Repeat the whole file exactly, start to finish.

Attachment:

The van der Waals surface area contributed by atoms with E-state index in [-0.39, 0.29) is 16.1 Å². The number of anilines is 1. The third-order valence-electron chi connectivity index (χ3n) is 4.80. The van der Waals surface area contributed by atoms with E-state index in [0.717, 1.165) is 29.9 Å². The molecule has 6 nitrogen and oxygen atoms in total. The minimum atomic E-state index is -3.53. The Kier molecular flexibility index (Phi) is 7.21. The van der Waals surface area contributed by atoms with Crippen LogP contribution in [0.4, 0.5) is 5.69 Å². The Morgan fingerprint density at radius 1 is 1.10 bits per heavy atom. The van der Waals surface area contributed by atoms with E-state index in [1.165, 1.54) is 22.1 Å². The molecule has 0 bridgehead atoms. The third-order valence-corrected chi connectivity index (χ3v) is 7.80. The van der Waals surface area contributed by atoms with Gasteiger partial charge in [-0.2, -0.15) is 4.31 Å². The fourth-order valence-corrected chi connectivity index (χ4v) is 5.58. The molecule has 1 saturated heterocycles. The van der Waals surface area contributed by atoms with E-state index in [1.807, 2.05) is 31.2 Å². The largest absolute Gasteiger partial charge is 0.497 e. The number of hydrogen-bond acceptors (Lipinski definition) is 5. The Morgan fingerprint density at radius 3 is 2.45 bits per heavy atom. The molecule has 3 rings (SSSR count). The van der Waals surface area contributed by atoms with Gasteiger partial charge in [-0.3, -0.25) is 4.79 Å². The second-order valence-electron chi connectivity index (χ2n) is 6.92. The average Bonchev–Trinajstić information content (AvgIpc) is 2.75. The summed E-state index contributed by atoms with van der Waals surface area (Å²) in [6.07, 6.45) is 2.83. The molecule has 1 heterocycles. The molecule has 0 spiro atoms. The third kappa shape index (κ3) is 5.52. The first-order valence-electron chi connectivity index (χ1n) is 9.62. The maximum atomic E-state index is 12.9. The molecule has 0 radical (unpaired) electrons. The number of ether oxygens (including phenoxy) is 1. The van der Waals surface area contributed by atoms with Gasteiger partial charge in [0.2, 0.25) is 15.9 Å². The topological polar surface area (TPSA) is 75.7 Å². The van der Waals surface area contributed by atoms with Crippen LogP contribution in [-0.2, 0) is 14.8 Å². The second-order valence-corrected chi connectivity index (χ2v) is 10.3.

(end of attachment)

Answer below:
The van der Waals surface area contributed by atoms with E-state index in [-0.39, 0.29) is 16.1 Å². The number of anilines is 1. The third-order valence-electron chi connectivity index (χ3n) is 4.80. The van der Waals surface area contributed by atoms with E-state index in [0.717, 1.165) is 29.9 Å². The molecule has 6 nitrogen and oxygen atoms in total. The minimum atomic E-state index is -3.53. The Kier molecular flexibility index (Phi) is 7.21. The van der Waals surface area contributed by atoms with Crippen LogP contribution in [0.4, 0.5) is 5.69 Å². The Morgan fingerprint density at radius 1 is 1.10 bits per heavy atom. The van der Waals surface area contributed by atoms with E-state index in [1.165, 1.54) is 22.1 Å². The molecule has 0 bridgehead atoms. The third-order valence-corrected chi connectivity index (χ3v) is 7.80. The van der Waals surface area contributed by atoms with Gasteiger partial charge in [-0.2, -0.15) is 4.31 Å². The fourth-order valence-corrected chi connectivity index (χ4v) is 5.58. The molecule has 1 saturated heterocycles. The van der Waals surface area contributed by atoms with E-state index in [1.807, 2.05) is 31.2 Å². The largest absolute Gasteiger partial charge is 0.497 e. The number of hydrogen-bond acceptors (Lipinski definition) is 5. The Morgan fingerprint density at radius 3 is 2.45 bits per heavy atom. The molecule has 3 rings (SSSR count). The van der Waals surface area contributed by atoms with Gasteiger partial charge in [-0.3, -0.25) is 4.79 Å². The second-order valence-electron chi connectivity index (χ2n) is 6.92. The average Bonchev–Trinajstić information content (AvgIpc) is 2.75. The summed E-state index contributed by atoms with van der Waals surface area (Å²) in [6.07, 6.45) is 2.83. The molecule has 1 heterocycles. The molecule has 0 spiro atoms. The third kappa shape index (κ3) is 5.52. The first-order valence-electron chi connectivity index (χ1n) is 9.62. The maximum atomic E-state index is 12.9. The molecule has 0 radical (unpaired) electrons. The number of ether oxygens (including phenoxy) is 1. The van der Waals surface area contributed by atoms with Gasteiger partial charge in [0.2, 0.25) is 15.9 Å². The topological polar surface area (TPSA) is 75.7 Å². The van der Waals surface area contributed by atoms with Crippen LogP contribution in [-0.2, 0) is 14.8 Å². The second-order valence-corrected chi connectivity index (χ2v) is 10.3.